It was in February 2009 that President Ma Ying-jeou (馬英九) put forward the idea of signing a cross-strait Economic Cooperation Framework Agreement (ECFA), saying that it would open the door for the nation to take part in Southeast Asia’s economic integration and enable relations between the two sides of the Taiwan Strait to develop in a positive direction.
However, two-and-a-half years have passed since the ECFA came into effect and although the agreement has created favorable conditions for some industries, its overall benefits have been limited.
While talks on cross-strait trade agreements are proceeding at a snail’s pace, Southeast Asian economic integration has been speeding up and Taiwan is still not part of the process.
There are three large-scale economic integration agreements currently under negotiation in the Asia-Pacific region. They are the Trans-Pacific Partnership (TPP), based on the existing Trans-Pacific Strategic Economic Partnership Agreement and spanning the whole Asia-Pacific region; a trilateral free-trade agreement (FTA) between China, Japan and South Korea in Northeast Asia; and a Regional Comprehensive Economic Partnership, which seeks to integrate Asian economies.
If any of these three agreements are completed, it will radically change the Asia-Pacific’s economic scene. However, Taiwan is not involved in any of them and has not asked to take part in negotiations, which is seriously depleting the nation’s economic advantages.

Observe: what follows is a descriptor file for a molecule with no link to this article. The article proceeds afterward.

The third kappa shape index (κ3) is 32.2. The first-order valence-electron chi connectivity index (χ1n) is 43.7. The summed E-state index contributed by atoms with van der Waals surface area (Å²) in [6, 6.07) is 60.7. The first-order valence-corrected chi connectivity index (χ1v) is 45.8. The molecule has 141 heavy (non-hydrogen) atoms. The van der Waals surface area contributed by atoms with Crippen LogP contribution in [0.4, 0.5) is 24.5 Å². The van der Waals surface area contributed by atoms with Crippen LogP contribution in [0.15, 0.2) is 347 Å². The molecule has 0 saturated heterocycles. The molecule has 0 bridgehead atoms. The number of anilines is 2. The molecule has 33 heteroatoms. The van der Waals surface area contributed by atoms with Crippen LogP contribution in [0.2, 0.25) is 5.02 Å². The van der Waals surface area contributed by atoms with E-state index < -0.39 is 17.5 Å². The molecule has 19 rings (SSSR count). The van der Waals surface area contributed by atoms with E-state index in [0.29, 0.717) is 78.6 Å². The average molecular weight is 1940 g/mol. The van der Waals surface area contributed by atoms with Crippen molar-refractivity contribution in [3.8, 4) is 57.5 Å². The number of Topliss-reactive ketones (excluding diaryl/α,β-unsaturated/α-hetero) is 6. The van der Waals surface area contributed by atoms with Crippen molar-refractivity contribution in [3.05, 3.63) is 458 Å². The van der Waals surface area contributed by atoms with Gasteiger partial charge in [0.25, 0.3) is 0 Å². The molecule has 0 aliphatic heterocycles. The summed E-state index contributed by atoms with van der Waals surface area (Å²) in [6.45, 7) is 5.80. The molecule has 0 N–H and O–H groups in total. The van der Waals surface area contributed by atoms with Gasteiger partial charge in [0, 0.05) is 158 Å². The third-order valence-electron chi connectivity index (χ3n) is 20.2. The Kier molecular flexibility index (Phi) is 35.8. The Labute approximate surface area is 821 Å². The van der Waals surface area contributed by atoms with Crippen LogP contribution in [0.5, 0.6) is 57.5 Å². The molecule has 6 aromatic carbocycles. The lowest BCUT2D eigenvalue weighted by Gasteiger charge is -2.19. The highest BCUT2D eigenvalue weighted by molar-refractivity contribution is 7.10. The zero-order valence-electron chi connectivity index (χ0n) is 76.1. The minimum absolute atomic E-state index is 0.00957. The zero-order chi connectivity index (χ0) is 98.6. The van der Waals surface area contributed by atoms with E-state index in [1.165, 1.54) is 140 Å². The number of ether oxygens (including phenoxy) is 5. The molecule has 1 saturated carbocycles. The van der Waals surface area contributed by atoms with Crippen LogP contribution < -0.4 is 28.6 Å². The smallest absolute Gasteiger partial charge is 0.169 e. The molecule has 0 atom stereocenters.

Taiwan and China signed the ECFA in the middle of 2010. At the beginning of the following year, Taiwan started talks about economic integration agreements with Singapore and New Zealand, and launched negotiations about a cross-strait agreement on trade in services, but as yet, no agreements have been reached.
Singapore and New Zealand together only account for 3.8 percent of the nation’s total trade, and the extent of deregulation under a cross-strait agreement on trade in services may be limited. Even if all these agreements are signed, they will be of limited assistance to Taiwan and will not be enough to get it out of isolation.
In contrast, various countries in East Asia have been speeding up their FTA negotiations. For example, Taiwan’s main competitor, South Korea, has already signed FTAs with nine economic entities, including ASEAN, India, the EU and the US, and is negotiating FTAs with a further eight economic entities, including China. Notably, South Korea is always keen to bring its FTA talks to an early conclusion. Its negotiations with the US only took 15 months and those with the EU were concluded after 27 months.
An FTA is not a framework agreement; it requires both sides to fully liberalize their trade practices. The nation cannot expect other countries to make unilateral concessions in its favor — rather, it may have to make appropriate concessions to less developed economies.
Ma has suggested that Taiwan could join the TPP in eight years’ time, but that looks like pie in the sky, and there has been no sign of concrete planning and progress on the part of the government.
If the Ma government wants to proceed smoothly toward signing FTAs with other countries, it needs the political will to liberalize the economy. The US government and those of EU countries have reminded Taiwan of this on numerous occasions, but the Ma administration is still bogged down by protectionist tendencies.